How does Superman fly

Superman has no jets, wings to help him fly, so how does he do it, yes we know he is not real and uses a green screen on camera, but if he was, How :question::question::question::question::question::question:


It is a well established fact that Superman’s ability to fly defies the laws of physics. Superman first began to fly in animated comics in the 1940s because it looked much cooler in animation than just jumping around (leaping is consistent with physics). There was no scientific explanation at the time as to how this could work. I think there is some retroactive explanation that’s been cooked up that Kryptonians evolved anti-gravity organs of some sort that allow them to manipulate the gravitational field but IMHO that would still defy physics as we know it.

To enjoy comic book heroes one must be able to suspend one’s disbelief to an extent.

The theory I’ve always subscribed that most of his powers can be attributed to contact telekinesis.

Flying just mentally moving himself.

Super strength? Mentally lifting whatever he’s touching. Which also explains why he can carry planes, ships, trains, or whatever without them collapsing around his hands.

He’s also not actually bulletproof, he just automatically stops anything that comes in contact with him.

Heat vision is a subset of that where he can cause the atoms in whatever he’s looking at to vibrate causing friction.

No, I’m not going to itemize every power attributed to him with an explanation.

Since the explanation for this lies in the realm of comic-book lore rather than physics, let’s move this to Cafe Society.

General Questions Moderator

Once upon a time I came across a book in a library about Superman. A whole book all about him. It had an entire chapter analyzing his super powers. (I think there are many such essays out there; probably on-line too.) It turns out that a lot of his powers, like leaping over tall buildings in a single bound, would require that he be able to generate and deploy some vastly phenomenal amount of energy over a very short period of time and over a short distance, exceeding any physically possible capacity for doing so.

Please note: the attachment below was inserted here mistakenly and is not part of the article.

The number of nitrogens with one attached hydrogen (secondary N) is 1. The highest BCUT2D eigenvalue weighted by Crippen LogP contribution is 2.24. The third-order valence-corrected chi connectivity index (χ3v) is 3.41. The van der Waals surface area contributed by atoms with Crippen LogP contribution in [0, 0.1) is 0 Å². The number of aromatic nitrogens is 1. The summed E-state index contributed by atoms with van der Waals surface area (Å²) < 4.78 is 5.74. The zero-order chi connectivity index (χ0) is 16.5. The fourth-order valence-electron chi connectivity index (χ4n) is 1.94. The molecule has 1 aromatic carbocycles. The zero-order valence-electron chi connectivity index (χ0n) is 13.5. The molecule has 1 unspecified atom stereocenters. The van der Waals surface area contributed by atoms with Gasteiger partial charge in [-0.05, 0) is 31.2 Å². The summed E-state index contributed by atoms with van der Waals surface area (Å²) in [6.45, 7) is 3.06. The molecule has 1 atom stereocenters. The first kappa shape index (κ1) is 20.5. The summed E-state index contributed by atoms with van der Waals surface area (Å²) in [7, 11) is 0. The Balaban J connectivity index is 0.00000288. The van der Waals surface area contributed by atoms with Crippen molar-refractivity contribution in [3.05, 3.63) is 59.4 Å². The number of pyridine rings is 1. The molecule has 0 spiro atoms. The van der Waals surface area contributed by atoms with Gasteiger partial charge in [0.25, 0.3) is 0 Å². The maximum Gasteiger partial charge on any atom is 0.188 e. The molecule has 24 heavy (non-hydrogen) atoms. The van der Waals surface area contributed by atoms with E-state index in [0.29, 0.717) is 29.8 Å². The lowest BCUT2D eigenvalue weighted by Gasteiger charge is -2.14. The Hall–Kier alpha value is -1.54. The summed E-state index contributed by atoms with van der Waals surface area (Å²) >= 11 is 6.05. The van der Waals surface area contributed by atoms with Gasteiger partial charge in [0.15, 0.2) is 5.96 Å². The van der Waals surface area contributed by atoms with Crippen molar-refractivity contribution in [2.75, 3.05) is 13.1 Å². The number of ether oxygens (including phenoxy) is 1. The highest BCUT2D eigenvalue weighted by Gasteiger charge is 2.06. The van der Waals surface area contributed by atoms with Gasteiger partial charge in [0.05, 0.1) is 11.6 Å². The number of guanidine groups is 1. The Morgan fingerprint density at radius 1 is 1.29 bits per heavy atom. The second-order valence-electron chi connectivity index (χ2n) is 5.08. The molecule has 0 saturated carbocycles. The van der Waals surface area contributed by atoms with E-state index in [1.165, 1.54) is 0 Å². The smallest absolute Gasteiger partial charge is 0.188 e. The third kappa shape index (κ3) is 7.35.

Actually, here’s an analysis that suggest pretty much just that.

A Unified Theory of Superman’s Powers (PDF), Ben Tippett, Sept. 30, 2009.

Reverential, isn’t He?

The way I understand it, he flies by manipulating his own gravity. Or, at least, that’s what Luthor suggested when he tried to figure it out.

Here’s a page from the Scifi Stack Exchange.

Yeah, I noticed that and I even edited my post to say so, but missed the edit window and gave up. //old rolleyes// Throughout the entire paper, Tippett capitalizes He, Him, and His when they refer to Superman.

Actually, Superman started to hover, then fly, in the comics before it appeared in the cartoons, although the comics may have been preparing the public for the concept before the cartoons came out (it takes time for a cartoon to be made, after all) In the very first Superman cartoon, he does some enthusiastic leaping, but he also does stuff that’s most emphatically not leaping, but can only be described as “flying”. It’s never explained in the cartoons (or in the comics, back then)

Note that the original openings to the Fleischer cartoons not only had the narrator say “able to leap tall buildings at a single bound”, it actually showed it. But “leaping a building at a single bound” seems pretty tame stuff for a guy who can actually fly. Maybe that’s one reason they changed the list of powers and similes later on in the cartoons openings (although they kept the original list when they re-used for the TV show).